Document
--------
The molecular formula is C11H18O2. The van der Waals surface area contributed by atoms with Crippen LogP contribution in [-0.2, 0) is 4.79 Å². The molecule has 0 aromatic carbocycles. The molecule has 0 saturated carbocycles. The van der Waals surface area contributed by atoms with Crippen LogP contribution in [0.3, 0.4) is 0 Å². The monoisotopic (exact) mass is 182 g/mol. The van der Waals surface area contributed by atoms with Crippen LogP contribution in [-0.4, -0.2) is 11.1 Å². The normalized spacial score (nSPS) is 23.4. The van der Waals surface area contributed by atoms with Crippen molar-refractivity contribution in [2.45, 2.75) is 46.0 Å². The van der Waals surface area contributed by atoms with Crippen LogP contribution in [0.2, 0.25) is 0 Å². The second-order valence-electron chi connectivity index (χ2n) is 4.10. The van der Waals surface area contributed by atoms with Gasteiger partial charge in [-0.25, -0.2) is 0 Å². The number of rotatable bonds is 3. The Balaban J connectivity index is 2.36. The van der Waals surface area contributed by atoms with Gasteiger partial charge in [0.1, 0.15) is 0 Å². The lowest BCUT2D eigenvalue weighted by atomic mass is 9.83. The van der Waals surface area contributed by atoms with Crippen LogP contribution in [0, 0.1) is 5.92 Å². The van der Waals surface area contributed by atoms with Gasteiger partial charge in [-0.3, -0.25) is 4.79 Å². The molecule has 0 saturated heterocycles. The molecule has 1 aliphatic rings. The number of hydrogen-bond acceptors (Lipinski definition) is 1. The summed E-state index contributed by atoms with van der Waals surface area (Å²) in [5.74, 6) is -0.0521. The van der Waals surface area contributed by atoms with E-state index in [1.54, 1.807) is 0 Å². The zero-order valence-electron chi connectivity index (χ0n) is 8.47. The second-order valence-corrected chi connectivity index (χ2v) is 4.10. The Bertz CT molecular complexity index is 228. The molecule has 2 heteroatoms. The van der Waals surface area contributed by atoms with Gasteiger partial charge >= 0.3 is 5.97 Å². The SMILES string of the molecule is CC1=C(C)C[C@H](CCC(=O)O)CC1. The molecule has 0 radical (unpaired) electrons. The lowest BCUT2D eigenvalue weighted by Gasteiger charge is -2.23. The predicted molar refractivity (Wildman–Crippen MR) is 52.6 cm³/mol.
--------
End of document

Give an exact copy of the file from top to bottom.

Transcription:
The molecular formula is C11H18O2. The van der Waals surface area contributed by atoms with Crippen LogP contribution in [-0.2, 0) is 4.79 Å². The molecule has 0 aromatic carbocycles. The molecule has 0 saturated carbocycles. The van der Waals surface area contributed by atoms with Crippen LogP contribution in [0.3, 0.4) is 0 Å². The monoisotopic (exact) mass is 182 g/mol. The van der Waals surface area contributed by atoms with Crippen LogP contribution in [-0.4, -0.2) is 11.1 Å². The normalized spacial score (nSPS) is 23.4. The van der Waals surface area contributed by atoms with Crippen molar-refractivity contribution in [2.45, 2.75) is 46.0 Å². The van der Waals surface area contributed by atoms with Crippen LogP contribution in [0.2, 0.25) is 0 Å². The second-order valence-electron chi connectivity index (χ2n) is 4.10. The van der Waals surface area contributed by atoms with Gasteiger partial charge in [-0.25, -0.2) is 0 Å². The number of rotatable bonds is 3. The Balaban J connectivity index is 2.36. The van der Waals surface area contributed by atoms with Gasteiger partial charge in [0.1, 0.15) is 0 Å². The lowest BCUT2D eigenvalue weighted by atomic mass is 9.83. The van der Waals surface area contributed by atoms with Crippen LogP contribution in [0, 0.1) is 5.92 Å². The van der Waals surface area contributed by atoms with Gasteiger partial charge in [-0.3, -0.25) is 4.79 Å². The molecule has 0 saturated heterocycles. The molecule has 1 aliphatic rings. The number of hydrogen-bond acceptors (Lipinski definition) is 1. The summed E-state index contributed by atoms with van der Waals surface area (Å²) in [5.74, 6) is -0.0521. The van der Waals surface area contributed by atoms with E-state index in [1.54, 1.807) is 0 Å². The zero-order valence-electron chi connectivity index (χ0n) is 8.47. The second-order valence-corrected chi connectivity index (χ2v) is 4.10. The Bertz CT molecular complexity index is 228. The molecule has 2 heteroatoms. The van der Waals surface area contributed by atoms with Gasteiger partial charge >= 0.3 is 5.97 Å². The SMILES string of the molecule is CC1=C(C)C[C@H](CCC(=O)O)CC1. The molecule has 0 radical (unpaired) electrons. The lowest BCUT2D eigenvalue weighted by Gasteiger charge is -2.23. The predicted molar refractivity (Wildman–Crippen MR) is 52.6 cm³/mol.